Taiwan's President Chen Shui-bian has pledged not to declare independence from China if he is re-elected.
Chen has called both polls on the same day
His decision to call a referendum on security issues and whether or not talks should be restarted with Beijing has angered the mainland.
China regards Taiwan as a breakaway province which should be reunited with the rest of the country.
President Chen is standing for re-election next month, and the referendum will be held on the same day.
The president faces a tough battle for re-election, lagging behind his rival Lien Chan in opinion polls.
But he began to close the gap with his Nationalist party rival after he called the referendum for the same day as the presidential vote.
The Taiwanese people will be asked to approve an increase in military spending, and to sanction attempts to reopen talks with Beijing.
The move has angered the Chinese leadership, which fears the referendum will set a precedent and in future the mechanism could be used to try to force a vote on independence.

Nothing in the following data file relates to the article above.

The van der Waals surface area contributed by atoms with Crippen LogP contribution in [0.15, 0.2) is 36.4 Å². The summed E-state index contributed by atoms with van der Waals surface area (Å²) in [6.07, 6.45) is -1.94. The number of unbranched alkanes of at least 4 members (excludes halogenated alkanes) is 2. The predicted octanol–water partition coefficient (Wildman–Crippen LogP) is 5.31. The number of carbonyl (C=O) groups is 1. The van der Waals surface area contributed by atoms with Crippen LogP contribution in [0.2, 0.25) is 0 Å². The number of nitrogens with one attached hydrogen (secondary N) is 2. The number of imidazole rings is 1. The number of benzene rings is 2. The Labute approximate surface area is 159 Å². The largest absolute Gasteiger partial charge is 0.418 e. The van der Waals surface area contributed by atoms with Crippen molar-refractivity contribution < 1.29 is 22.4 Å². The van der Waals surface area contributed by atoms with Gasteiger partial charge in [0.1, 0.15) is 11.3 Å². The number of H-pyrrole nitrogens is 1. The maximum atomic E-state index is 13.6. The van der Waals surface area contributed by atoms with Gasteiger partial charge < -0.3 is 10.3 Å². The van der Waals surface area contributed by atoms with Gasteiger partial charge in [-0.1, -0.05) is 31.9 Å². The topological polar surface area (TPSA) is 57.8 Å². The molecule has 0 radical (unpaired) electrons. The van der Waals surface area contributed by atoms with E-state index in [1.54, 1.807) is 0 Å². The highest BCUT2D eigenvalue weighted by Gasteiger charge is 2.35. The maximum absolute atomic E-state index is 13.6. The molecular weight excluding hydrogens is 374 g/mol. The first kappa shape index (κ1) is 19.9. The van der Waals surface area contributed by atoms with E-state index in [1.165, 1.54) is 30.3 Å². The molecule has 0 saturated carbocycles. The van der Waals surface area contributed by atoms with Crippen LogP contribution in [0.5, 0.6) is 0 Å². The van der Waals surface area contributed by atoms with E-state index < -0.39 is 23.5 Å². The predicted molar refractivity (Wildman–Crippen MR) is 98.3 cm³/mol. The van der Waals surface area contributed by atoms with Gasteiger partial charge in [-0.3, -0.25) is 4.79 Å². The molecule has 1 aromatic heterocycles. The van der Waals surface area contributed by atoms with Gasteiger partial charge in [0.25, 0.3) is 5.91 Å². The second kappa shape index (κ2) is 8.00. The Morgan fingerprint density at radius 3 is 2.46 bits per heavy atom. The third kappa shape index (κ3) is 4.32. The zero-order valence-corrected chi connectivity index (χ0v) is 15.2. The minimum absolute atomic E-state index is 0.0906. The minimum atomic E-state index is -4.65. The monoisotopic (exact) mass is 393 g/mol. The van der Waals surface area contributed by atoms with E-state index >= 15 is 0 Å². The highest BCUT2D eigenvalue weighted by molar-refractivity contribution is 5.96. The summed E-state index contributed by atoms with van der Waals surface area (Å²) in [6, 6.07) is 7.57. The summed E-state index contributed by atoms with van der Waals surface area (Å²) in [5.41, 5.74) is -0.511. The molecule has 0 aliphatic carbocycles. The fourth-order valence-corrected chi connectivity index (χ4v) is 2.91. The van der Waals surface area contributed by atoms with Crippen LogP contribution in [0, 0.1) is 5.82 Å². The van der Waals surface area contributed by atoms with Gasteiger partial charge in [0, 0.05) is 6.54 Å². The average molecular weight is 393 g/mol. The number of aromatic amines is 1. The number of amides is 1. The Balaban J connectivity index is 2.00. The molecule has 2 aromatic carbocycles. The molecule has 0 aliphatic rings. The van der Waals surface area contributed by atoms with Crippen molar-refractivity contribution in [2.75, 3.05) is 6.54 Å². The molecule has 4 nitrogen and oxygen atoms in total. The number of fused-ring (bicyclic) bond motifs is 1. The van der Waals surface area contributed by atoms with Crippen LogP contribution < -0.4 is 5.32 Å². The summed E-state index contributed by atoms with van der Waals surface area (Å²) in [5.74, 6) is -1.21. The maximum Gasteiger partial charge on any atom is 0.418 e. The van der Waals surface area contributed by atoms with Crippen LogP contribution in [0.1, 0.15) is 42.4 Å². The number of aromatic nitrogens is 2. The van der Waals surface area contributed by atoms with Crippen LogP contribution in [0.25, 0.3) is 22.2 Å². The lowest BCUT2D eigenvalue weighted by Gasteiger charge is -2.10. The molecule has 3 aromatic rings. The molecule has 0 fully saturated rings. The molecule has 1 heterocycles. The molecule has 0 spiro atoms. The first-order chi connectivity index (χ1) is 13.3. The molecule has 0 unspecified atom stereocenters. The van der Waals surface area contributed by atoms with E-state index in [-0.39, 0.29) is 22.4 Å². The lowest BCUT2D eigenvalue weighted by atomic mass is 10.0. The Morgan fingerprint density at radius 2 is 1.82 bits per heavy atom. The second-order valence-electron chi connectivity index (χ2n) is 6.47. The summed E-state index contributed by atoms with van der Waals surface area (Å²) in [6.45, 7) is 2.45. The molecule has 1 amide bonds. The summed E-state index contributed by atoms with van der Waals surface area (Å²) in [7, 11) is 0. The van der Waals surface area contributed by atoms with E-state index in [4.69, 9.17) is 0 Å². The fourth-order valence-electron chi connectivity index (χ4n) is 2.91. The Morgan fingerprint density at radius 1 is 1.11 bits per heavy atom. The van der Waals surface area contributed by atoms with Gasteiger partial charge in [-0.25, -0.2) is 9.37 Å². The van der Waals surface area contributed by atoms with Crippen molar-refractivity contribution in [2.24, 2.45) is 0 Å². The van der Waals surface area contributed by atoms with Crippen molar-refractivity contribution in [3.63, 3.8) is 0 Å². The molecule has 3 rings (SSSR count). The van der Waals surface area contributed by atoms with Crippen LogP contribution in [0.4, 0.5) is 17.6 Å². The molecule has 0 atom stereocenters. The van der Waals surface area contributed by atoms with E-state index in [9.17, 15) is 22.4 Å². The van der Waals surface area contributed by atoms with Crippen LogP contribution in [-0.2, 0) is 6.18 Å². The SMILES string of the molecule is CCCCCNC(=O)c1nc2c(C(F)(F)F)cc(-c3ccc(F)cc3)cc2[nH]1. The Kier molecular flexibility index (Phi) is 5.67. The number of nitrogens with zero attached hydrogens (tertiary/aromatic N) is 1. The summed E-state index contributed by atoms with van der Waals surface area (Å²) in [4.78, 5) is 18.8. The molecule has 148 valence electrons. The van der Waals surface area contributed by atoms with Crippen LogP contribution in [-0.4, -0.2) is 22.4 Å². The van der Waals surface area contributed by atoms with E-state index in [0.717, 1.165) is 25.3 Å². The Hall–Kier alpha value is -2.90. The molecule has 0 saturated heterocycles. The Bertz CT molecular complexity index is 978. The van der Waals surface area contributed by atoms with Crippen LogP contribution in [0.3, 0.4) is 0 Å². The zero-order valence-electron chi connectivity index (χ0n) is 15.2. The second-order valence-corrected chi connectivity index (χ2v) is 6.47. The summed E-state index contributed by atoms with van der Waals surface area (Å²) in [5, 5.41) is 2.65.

The referendum has been criticised by the United States, France and Germany among others as a threat to the status quo.
Now in what seems to be an attempt to soothe international concerns about his intentions, the Taiwanese president has renewed a promise he made before the last election that he would not declare a permanent split from China, a move that Beijing has always made clear would lead to war.
Perhaps though with an eye to his pro-independence supporters, he made clear that in any case he already considered Taiwan independent.
He also said the island would press ahead with plans to buy anti-missile systems from the US, even if the referendum rejects the call to boost the island's defence spending.
The arms package was sanctioned by President George W Bush three years ago, and was the largest for Taiwan in a decade.